Timber frame construction

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DT117/4 Sustainable Build & Design - Class Presentations

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Timber frame construction

  1. 1. Niall Mc Govern<br />Student Number: C06575790<br />Sustainable Design and Build<br />Project Presentation<br />
  2. 2. Timer Frame Construction<br />
  3. 3. What is Timber Frame Construction?<br />This method relies on timber frame beams as a means of structural support for the proposed building.<br />It is often referred to as “lightweight construction.”<br />It is an engineered, quality assured building method that is the norm in most parts of the developed world.<br />Over 70% of people in the developed world live in timber frame housing. <br />Timber frame is currently the fastest growing method of construction in Ireland.<br />
  4. 4. 3D Model of Timber Frame Structure<br />
  5. 5. Completed Timber Framed Structure<br />
  6. 6. Origins of Timber Frame Construction<br />Some of the earliest known timber houses in Europe have been found in Scotland and England dating to Neolithic times.<br />It was adopted as a means for rapid construction in potentially adverse weather conditions. <br />Timber frame has been around successfully for hundreds of years, while traditional, brick and block construction has only been in widespread use since the 1930's. <br />In terms of strength and durability, timber frame is the most tried and tested form of construction in the world.<br />
  7. 7. Construction Process of External Walls<br />During construction, open panel timber frame is covered internally by plasterboard.<br />Filled with high performance insulation.<br />Moisture/vapour barriers are incorporated.<br />The outer leaf of the wall (typically stone or brickwork) completes the structure. <br />The timber frame is supported/attached to the external wall using stainless steel braces.<br />
  8. 8. Internal Composition of Walls <br />
  9. 9. Construction Process of Internal Walls<br />Internal wall construction is similar to external wall construction, with studs at either 400mm or 600mm centres.<br />Horizontal beams (noggins) fixed to prevent lateral buckling.<br />A damp proof course should be provided to the underside of all ground floor partitions when sitting on concrete or blockwork.<br />Internal partitions are usually lined with 12.5mm plasterboard, fixed and skimmed.<br />
  10. 10. Internal Application of Timber Frames <br />
  11. 11. 3D incorporation of Timber Frame<br />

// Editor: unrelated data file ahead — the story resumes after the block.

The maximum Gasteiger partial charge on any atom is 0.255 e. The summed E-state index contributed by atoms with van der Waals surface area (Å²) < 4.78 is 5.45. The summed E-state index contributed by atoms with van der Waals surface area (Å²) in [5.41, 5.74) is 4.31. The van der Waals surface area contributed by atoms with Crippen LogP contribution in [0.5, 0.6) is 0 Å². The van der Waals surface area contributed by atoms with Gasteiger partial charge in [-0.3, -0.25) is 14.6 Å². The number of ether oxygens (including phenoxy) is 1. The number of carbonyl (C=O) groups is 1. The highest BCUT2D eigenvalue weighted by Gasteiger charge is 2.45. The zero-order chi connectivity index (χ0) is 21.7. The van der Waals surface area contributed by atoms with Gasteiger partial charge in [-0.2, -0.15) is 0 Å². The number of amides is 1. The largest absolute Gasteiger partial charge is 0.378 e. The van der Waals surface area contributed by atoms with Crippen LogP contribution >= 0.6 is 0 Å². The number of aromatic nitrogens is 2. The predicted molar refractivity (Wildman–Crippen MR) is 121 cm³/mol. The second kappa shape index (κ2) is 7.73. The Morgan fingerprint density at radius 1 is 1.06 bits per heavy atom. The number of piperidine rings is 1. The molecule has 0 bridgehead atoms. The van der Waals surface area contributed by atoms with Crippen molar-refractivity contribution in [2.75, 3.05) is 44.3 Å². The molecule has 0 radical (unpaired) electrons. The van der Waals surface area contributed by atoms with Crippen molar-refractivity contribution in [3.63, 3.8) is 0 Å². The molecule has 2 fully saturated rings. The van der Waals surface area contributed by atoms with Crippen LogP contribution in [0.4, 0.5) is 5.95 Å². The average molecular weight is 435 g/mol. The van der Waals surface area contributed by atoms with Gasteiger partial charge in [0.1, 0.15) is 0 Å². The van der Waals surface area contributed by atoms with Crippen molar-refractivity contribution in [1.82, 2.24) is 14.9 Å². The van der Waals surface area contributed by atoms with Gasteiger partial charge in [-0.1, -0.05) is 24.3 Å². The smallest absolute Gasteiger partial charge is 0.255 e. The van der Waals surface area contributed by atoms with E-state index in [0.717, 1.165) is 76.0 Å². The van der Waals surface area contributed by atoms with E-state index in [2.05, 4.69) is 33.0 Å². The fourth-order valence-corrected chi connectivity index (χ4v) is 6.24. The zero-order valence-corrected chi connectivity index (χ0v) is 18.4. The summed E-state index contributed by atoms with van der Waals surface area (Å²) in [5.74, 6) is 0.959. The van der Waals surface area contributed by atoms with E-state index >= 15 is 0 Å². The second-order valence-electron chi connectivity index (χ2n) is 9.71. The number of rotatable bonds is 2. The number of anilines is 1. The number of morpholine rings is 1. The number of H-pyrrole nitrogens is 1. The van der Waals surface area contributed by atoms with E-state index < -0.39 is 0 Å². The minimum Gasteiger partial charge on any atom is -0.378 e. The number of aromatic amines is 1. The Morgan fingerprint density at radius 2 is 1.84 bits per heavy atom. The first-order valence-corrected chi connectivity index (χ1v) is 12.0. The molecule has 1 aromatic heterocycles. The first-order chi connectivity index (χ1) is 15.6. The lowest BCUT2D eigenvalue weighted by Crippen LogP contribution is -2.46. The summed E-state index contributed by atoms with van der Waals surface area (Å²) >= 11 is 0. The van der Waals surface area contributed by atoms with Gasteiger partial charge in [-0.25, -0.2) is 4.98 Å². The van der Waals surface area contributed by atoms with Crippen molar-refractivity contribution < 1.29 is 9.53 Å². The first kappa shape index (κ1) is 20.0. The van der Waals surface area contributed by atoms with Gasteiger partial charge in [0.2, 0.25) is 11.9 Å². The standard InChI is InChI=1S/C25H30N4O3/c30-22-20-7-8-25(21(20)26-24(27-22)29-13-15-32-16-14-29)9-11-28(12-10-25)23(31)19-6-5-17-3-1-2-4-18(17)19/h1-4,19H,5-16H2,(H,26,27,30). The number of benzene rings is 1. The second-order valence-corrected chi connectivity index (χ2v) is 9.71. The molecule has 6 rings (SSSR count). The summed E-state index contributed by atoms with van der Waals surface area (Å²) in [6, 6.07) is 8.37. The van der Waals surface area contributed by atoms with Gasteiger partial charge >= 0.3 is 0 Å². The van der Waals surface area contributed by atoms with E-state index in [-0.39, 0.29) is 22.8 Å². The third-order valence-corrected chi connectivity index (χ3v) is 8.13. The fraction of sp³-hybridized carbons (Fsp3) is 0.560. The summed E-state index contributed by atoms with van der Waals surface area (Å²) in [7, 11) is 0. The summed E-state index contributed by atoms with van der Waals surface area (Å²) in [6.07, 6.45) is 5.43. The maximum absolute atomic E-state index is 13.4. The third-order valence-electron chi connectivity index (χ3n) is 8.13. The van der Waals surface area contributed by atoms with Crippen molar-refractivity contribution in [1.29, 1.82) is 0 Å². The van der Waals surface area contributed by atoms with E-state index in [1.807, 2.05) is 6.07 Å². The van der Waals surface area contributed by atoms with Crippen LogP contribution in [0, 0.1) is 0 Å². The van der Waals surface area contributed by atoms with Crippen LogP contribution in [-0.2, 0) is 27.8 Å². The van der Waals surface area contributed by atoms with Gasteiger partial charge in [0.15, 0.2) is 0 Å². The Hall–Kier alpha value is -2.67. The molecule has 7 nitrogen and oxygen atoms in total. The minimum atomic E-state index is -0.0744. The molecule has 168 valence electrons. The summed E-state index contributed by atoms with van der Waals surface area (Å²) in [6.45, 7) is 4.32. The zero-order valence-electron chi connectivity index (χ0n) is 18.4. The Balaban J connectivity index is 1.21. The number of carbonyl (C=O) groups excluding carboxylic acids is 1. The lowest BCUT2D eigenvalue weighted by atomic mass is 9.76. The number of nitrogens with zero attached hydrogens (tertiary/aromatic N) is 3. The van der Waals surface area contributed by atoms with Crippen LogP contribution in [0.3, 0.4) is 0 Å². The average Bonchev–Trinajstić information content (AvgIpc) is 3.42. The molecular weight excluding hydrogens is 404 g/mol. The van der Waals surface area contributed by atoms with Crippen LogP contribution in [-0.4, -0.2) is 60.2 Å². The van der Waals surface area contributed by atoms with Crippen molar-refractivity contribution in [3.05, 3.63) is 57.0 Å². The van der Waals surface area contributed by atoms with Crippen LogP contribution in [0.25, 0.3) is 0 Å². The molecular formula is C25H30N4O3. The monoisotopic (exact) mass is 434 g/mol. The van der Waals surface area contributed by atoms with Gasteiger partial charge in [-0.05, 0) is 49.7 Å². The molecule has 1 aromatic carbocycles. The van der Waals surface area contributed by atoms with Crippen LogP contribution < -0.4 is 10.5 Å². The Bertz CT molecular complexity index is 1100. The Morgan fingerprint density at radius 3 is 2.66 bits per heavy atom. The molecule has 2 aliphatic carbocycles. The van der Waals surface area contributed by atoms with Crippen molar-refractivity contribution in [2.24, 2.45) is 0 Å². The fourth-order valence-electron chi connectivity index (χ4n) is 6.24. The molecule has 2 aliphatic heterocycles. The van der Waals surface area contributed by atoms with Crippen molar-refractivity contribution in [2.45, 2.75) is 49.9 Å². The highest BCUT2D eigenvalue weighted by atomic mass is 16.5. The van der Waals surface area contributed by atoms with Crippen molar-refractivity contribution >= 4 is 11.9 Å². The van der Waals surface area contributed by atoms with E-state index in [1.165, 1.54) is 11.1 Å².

12. 12. Advantages of Timber Frame<br />Incredibly quick construction times, promoting greater efficiency speeding up project durations.<br />The panels are manufactured in a factory environment under strict quality practices and engineering terms.<br />Can incorporate a large variety of exterior finishes.<br />The versatility of wood can give great scope for architectural and engineering design.<br />It lends itself well to prefabrication and mass-production.<br />by far the most environmentally friendly way to build.<br />
  13. 13.
  14. 14. Environmental Advantages of Timber Frame<br />Wood is a highly effective insulating material. The average fuel maintenance cost of a timber frame home is approximately 40% less than for masonry buildings. <br />Timber frame is a “dry” form of construction which avoids the long drying out period associated with “wet” construction. A standard masonry construction needs up to 1500 gallons of water to evaporate before it is dry.<br />Wood is an ecologically friendly and renewable resource. Using it reduces the effect of global warming.<br />The manufacture of wood products uses less energy than the manufacture of other man made products. <br />
  15. 15. Disadvantages of Timber Frames<br />Poor prevention of capillary movement of water within any exposed timber, leading to eventual creeping and warping.<br />Poor acoustic insulation, footsteps and movements in adjacent rooms easily heard. <br />Decisions of unit and shelf locations must be made in design stage in order for placement of studs.<br />Wood boring insects and pest commonly present in wood frames.<br />All wood will eventually rot. <br />
  16. 16. Examples of Wood Rot<br />
  17. 17. Irish Companies in the Business<br />Kingspan. <br />Kelly Frame Timber.<br />Eco Homes.<br />Cygnum Ltd<br />S.B.S. Timber Frame Ltd.<br />J McMahon Timber Frame.<br />ITEC Homes.<br />A-Frame.<br />Century Homes.<br />
  18. 18. Conclusion<br />Timber frame manufacturing is economically friendly and cost effective.<br />Affordable and desirable homes.<br />Complies with a vision of sustainable development in Ireland. <br />Dominates the industry with high levels of profit and return.<br />Main disadvantages regard degradation of beams - frequent preservation advised.<br />

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